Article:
A nursing home aide facing criminal charges and a civil lawsuit for sexually touching a 92-year-old resident is back working for the home after an internal investigation cleared him. (Berkshire Eagle)
Anonymous, who wrote the 2018 New York Times op-ed about resistance to Trump inside the administration, reveals who he is and he isn’t quite as senior as he and the Times suggested. (Politico)
Former governor Bill Weld says the rule of law is under assault by President Trump and Attorney General William Barr. (Boston Globe)
A new lawsuit says census takers around the country were pressured to falsify data to finish the census more quickly. (Associated Press)
Women have made big gains in elected office since the 2016 election. (Boston Globe)
The Globe hits the campaign trail with Kevin O’Connor who is waging a longshot bid for US Senate against Democratic incumbent Ed Markey. (Boston Globe) Gov. Charlie Baker will take part in a private online fundraiser for O’Connor today. (Boston Herald)
The Boston Herald endorses a yes vote on Question 1, the “right to repair” question on the statewide ballot.
State Rep. Tram Nguyen set off a social media controversy when she posted that someone intentionally drove toward a crowd in Boxford holding signs in support of Democratic candidates. The police now say it was an accident involving an elderly woman who was excited to see the rally. (Eagle-Tribune)
WBUR breaks down all the contested races in the Legislature. Democrat Jake Oliveira and Republican James “Chip” Harrington, both of Ludlow, are vying to replace retiring Rep. Thomas Petrolati in the 7th Hampden House district. Springfield Rep. Bud Williams is facing Republican challenger Prince Golphin. (MassLive) Three women — Democrat Meghan Kilcoyne, Republican Susan Smiley and Green-Rainbow candidate Charlene DiCalogero — are vying to replace Rep. Hank Naughton in the 12th Worcester District. (Telegram & Gazette)
DigBoston’s election feature lays out the recent history of victories and losses for the state’s GOP, and what the party can look forward to on Election Day.
More than 1.9 million people already voted in Massachusetts. (MassLive)
The federal agency that processes US citizenship applications incorrectly told hundreds of new US citizens in Massachusetts that they can’t vote in this year’s general election. (GBH)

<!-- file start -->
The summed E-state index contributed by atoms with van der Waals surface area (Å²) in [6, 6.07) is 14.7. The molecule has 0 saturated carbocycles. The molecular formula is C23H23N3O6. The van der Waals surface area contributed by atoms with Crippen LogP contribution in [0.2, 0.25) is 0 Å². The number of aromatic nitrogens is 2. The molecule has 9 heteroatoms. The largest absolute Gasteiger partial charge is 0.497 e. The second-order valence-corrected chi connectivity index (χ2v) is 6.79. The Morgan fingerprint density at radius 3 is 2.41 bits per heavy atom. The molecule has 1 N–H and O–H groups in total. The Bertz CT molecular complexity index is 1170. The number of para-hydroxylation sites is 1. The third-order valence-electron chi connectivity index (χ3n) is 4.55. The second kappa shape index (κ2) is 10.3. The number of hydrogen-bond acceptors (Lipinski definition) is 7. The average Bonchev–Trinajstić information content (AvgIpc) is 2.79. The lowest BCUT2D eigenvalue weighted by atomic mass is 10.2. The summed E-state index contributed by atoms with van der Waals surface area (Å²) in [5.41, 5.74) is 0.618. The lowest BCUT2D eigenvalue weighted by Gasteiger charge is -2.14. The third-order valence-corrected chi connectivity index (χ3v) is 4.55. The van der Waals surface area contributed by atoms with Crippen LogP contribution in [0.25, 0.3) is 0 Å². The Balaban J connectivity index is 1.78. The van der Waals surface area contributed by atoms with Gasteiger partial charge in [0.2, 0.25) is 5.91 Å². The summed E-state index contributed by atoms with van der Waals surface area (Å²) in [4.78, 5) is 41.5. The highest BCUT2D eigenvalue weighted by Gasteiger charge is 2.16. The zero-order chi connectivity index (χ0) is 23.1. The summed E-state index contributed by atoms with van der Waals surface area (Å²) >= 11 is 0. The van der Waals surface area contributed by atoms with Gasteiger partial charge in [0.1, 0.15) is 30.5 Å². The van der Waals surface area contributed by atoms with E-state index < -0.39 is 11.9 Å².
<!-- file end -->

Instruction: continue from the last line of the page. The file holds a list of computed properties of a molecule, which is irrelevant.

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Parents of high-needs students in Boston are urging the district to resume in-person instruction for their children after the schools pulled back on that following an increase in the city’s coronavirus positivity rate. (Boston Herald)
Facing a backlash, Northeastern University pulled back from its faculty teaching requirements for the spring semester, saying there will be more flexibility for professors to teach remotely. (Boston Globe)
The Massachusetts Teachers Association rips education commissioner Jeff Riley for urging communities in the “red” zone to keep schools open unless there is evidence of coronavirus spread within schools. (Boston Herald)
Some Central Massachusetts school districts decide they will not give snow days this year, since students are already learning remotely. (Telegram & Gazette)
At Assumption University in Worcester, 155 students are in quarantine or isolation after the college reports that eight new students tested positive for COVID-19 this week, on top of six existing cases. (MassLive)
State education officials found Brockton graduation rates and test scores slipped after a series of lay-offs decimated the school district’s administrative staff. (The Enterprise)
The 2021 Boston Marathon won’t be happening in April next year. (WBUR)
The National Transportation Safety Board releases more details about the New Hampshire crash that killed seven motorcyclists and called attention to major problems at the state RMV. Driver Volodymyr Zhukovsky told investigators that he used heroin and cocaine the morning of the crash but did not believe he was impaired. (Associated Press)
The “Heart to Hub” commuter rail between Boston and Worcester is resuming, with schedule changes. (MassLive)
Environmental activists urge Eversource to abandon its natural gas pipeline project in Western Massachusetts. (MassLive)
Norfolk County Sheriff Jerry McDermott is preparing a site at Dedham jail for incarcerated women. (Patriot Ledger)
The Fall River School Department wants an independent organization to conduct a probe into the death and hospitalization of two teen autistic brothers found starved and living in squalor. The father has been arraigned on charges of abuse. (Herald News)
MEDIAAfter 150 years, the Salt Lake Tribune will move from printing a daily newspaper to printing a weekly newspaper delivered by mail. (Associated Press)
Two Boston Herald sports writers took to Twitter to make clear the paper’s endorsement of President Trump only reflects the views of its editorial page. (Boston.com)